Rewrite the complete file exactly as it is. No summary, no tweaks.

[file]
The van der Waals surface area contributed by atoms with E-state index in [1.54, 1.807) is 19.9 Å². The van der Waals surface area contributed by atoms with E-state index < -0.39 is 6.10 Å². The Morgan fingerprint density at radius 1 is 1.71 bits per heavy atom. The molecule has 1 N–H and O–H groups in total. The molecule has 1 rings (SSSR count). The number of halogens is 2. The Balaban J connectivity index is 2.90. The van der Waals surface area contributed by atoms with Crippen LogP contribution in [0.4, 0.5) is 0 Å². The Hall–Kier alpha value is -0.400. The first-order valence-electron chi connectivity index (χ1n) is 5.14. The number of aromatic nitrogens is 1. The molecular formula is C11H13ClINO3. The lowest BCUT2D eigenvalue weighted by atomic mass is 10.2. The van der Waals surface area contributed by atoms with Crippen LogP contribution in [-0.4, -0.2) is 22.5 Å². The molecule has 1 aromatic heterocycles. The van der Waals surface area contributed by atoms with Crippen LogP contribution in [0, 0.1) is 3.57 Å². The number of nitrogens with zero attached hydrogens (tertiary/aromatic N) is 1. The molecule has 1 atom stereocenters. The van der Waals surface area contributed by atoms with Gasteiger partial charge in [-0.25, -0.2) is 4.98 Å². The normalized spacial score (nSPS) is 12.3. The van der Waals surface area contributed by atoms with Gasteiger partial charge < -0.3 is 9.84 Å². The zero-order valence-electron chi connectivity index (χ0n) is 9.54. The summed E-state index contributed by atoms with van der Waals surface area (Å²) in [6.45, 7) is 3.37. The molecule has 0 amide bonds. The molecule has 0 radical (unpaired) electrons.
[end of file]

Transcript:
The van der Waals surface area contributed by atoms with E-state index in [1.54, 1.807) is 19.9 Å². The van der Waals surface area contributed by atoms with E-state index < -0.39 is 6.10 Å². The Morgan fingerprint density at radius 1 is 1.71 bits per heavy atom. The molecule has 1 N–H and O–H groups in total. The molecule has 1 rings (SSSR count). The number of halogens is 2. The Balaban J connectivity index is 2.90. The van der Waals surface area contributed by atoms with Crippen LogP contribution in [0.4, 0.5) is 0 Å². The Hall–Kier alpha value is -0.400. The first-order valence-electron chi connectivity index (χ1n) is 5.14. The number of aromatic nitrogens is 1. The molecular formula is C11H13ClINO3. The lowest BCUT2D eigenvalue weighted by atomic mass is 10.2. The van der Waals surface area contributed by atoms with Crippen LogP contribution in [-0.4, -0.2) is 22.5 Å². The molecule has 1 aromatic heterocycles. The van der Waals surface area contributed by atoms with Crippen LogP contribution in [0, 0.1) is 3.57 Å². The number of nitrogens with zero attached hydrogens (tertiary/aromatic N) is 1. The molecule has 1 atom stereocenters. The van der Waals surface area contributed by atoms with Gasteiger partial charge in [-0.25, -0.2) is 4.98 Å². The normalized spacial score (nSPS) is 12.3. The van der Waals surface area contributed by atoms with Gasteiger partial charge < -0.3 is 9.84 Å². The zero-order valence-electron chi connectivity index (χ0n) is 9.54. The summed E-state index contributed by atoms with van der Waals surface area (Å²) in [6.45, 7) is 3.37. The molecule has 0 amide bonds. The molecule has 0 radical (unpaired) electrons.